As a result of this trip, the recent controversy between Ethiopia and the US might be resolved . Perhaps, a new bilateral agreement will be made to mitigate the Tigray crisis, and more cooperation on counter-terrorism will occur.

Adonay Teklu

European leaders call out China on human rights abuses- even though they seek autonomy to strike deals with Beijing

This past week, on March 22nd, was a key turning point in European- Chinese relations. The EU sanctioned China over human rights abuses (over the Uyghur population in Xinjiang) for the first time ever since the Tiananmen Square massacre in 1989. However, it was a slight slap on the wrist, according to the article, that consisted of travel bans and asset freezes of only four individuals and one corporation. China, in response, sanctioned 10 European individuals, which included five members of the EU Parliament and seven nongovernmental associations for “maliciously spreading lies and misinformation”.

Even more so, David Sassoli, the president of the EU Parliament tweeted out that “China’s sanctions are unacceptable and will have consequences.” As a result, this caused tensions from the EU to finally boil, leading to a chain reaction such as France recalling that the Chinese ambassador, Lu Shaye, for calling a French scholar a “small-time thug” and a “crazed hyena” on Twitter. Beijing then responded on state media highlighting Europe’s own history of human rights abuses, such as colonialism and the Holocaust, basically changing the narrative to “you did it so you can’t criticize us for doing it as well.” As a result, this will likely ruin the CAI. What exactly is the CAI?

The CAI (Comprehensive Agreement on Investment), after being announced by European negotiators, is a deal up in the air as of right now that would significantly expand market access between two of the largest economies. The Biden Administration even agrees that he has no problem with Europe pursuing this deal, considering it “strategic autonomy.” The major issue here is the European public rallying against the foreign policy, since European leaders are trying to avoid the Xinjiang conversation at the most to pursue technological deals and investment deals with Beijing.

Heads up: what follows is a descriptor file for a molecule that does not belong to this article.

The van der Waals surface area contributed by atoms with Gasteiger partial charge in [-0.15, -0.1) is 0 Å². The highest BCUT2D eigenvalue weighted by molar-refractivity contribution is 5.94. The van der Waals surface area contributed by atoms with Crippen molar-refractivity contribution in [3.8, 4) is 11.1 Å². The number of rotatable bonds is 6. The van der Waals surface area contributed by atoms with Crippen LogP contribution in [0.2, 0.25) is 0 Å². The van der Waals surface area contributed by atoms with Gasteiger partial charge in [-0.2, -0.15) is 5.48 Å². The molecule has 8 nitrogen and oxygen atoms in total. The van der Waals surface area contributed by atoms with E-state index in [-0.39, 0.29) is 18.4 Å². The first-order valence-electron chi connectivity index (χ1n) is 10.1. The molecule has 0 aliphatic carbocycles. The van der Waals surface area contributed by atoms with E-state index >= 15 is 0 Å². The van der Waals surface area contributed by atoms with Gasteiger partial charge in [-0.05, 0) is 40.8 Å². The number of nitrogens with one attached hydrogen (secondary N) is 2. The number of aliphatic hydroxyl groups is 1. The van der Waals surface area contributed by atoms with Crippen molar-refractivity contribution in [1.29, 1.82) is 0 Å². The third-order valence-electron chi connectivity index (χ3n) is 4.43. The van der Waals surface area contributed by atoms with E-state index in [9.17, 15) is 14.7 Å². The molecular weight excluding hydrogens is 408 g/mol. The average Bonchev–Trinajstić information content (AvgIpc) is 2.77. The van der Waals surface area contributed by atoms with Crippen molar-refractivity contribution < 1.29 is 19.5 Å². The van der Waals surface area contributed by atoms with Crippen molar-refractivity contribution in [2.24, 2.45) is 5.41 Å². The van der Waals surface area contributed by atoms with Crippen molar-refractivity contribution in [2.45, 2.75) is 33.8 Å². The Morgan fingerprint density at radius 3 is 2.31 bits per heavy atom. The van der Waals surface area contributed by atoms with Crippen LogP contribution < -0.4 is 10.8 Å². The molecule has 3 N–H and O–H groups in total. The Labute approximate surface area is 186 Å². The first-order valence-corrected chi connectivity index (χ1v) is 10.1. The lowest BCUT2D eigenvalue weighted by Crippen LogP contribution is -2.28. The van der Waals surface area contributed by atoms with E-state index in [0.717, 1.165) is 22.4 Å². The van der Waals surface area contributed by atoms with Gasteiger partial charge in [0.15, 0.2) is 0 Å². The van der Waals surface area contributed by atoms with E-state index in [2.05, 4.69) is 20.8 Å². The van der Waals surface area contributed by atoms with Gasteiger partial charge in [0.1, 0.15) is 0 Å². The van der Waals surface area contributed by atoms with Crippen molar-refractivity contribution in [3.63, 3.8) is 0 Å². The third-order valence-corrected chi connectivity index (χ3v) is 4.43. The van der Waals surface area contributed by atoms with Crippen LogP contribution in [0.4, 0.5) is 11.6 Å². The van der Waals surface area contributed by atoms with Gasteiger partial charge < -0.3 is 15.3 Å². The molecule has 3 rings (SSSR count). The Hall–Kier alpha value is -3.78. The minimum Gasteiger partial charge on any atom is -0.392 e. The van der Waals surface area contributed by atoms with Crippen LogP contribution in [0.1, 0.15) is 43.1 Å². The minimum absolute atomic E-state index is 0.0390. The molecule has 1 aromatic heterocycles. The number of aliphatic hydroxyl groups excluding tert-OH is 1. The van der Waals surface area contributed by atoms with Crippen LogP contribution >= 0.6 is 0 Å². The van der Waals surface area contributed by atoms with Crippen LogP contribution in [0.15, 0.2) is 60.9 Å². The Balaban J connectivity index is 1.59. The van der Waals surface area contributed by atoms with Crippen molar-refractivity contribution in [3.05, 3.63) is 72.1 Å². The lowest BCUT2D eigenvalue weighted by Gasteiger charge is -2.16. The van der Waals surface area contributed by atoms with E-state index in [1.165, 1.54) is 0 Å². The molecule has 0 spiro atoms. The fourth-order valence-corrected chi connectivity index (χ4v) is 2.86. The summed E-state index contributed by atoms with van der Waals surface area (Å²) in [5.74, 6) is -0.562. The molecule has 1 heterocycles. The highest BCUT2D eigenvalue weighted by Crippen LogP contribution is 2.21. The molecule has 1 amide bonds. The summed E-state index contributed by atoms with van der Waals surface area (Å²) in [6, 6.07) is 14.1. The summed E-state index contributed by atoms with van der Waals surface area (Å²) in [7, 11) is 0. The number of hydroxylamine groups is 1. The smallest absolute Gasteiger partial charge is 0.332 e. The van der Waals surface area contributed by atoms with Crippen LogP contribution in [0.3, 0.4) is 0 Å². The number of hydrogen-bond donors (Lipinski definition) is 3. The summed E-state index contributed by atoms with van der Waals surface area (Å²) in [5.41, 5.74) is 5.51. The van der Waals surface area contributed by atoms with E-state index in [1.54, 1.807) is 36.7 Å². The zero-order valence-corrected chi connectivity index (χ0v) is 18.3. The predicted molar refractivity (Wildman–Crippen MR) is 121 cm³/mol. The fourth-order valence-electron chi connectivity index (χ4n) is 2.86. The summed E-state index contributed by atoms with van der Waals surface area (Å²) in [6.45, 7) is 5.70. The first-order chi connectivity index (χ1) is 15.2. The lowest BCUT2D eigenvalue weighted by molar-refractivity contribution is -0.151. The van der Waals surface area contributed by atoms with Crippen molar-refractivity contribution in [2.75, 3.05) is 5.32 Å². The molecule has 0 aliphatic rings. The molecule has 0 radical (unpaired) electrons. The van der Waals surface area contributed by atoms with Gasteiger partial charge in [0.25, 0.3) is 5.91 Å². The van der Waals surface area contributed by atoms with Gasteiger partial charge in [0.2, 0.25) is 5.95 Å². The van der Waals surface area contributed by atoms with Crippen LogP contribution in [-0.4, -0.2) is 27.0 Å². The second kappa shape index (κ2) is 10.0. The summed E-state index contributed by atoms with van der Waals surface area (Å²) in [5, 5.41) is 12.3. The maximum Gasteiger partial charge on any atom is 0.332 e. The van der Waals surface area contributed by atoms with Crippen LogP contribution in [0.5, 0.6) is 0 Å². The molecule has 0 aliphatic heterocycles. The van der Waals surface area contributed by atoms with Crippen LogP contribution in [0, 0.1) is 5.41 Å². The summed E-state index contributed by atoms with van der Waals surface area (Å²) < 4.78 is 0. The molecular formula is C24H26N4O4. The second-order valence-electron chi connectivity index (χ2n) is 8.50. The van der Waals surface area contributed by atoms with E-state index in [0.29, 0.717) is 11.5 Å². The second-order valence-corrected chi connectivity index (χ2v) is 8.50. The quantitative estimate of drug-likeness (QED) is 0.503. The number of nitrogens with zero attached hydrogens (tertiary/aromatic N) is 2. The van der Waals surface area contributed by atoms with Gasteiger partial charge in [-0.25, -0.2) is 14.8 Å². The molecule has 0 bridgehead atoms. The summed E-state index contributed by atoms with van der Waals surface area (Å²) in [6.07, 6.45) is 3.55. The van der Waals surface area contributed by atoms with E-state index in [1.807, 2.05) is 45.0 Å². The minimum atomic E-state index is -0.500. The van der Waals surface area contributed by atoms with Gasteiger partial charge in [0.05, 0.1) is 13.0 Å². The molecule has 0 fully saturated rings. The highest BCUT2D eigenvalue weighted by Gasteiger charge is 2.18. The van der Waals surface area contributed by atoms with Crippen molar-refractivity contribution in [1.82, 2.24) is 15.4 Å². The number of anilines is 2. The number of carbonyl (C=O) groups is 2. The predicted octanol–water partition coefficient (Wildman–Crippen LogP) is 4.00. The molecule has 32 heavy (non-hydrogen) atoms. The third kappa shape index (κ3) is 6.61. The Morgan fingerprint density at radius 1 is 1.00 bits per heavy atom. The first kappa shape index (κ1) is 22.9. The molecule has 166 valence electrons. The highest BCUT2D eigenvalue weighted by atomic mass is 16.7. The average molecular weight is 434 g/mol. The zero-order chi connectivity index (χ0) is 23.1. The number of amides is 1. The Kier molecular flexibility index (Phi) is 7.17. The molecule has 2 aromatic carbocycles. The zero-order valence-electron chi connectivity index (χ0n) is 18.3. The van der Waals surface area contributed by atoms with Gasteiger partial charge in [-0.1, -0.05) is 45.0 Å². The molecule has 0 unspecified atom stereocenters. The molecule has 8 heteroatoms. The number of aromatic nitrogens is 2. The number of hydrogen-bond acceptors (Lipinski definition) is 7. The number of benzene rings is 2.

How should the Biden Administration react to this situation? According to the article, the Biden Administration is apparently telling the EU to pull back “on side.” In a more swift response, the US imposed their own sanctions on two of the same individuals targeted by the EU sanctions. US Secretary of State Anthony Blinken did propose a series of talks between the US and the EU to further coordinate on China. Blinken will continue to push for the Xinjiang issue to be a “front page” issue.

Miguel Terrazas

China and Europe Are Breaking Over Human Rights

North Korean missile tests and South Korean friction with the United States

In an analysis article by the Washington Post, they assess the idea that North Korean missile tests increase anxiety in the United States and South Korea and highlight that though these two countries have a common “enemy” they have different policy goals and ideas when it comes to North Korea. Overall it only points to a negative impact on how the Biden administration will respond and act, especially in the wake of the comments made by the North Korean government about the United States. It is uncertain what tension between the United States and South Korea will create, but at the moment all that is known is that South Korea is extremely hesitant to call out the Kim regime in the wake of human rights issues taking place there. It will be interesting to see what is in store for this intense situation.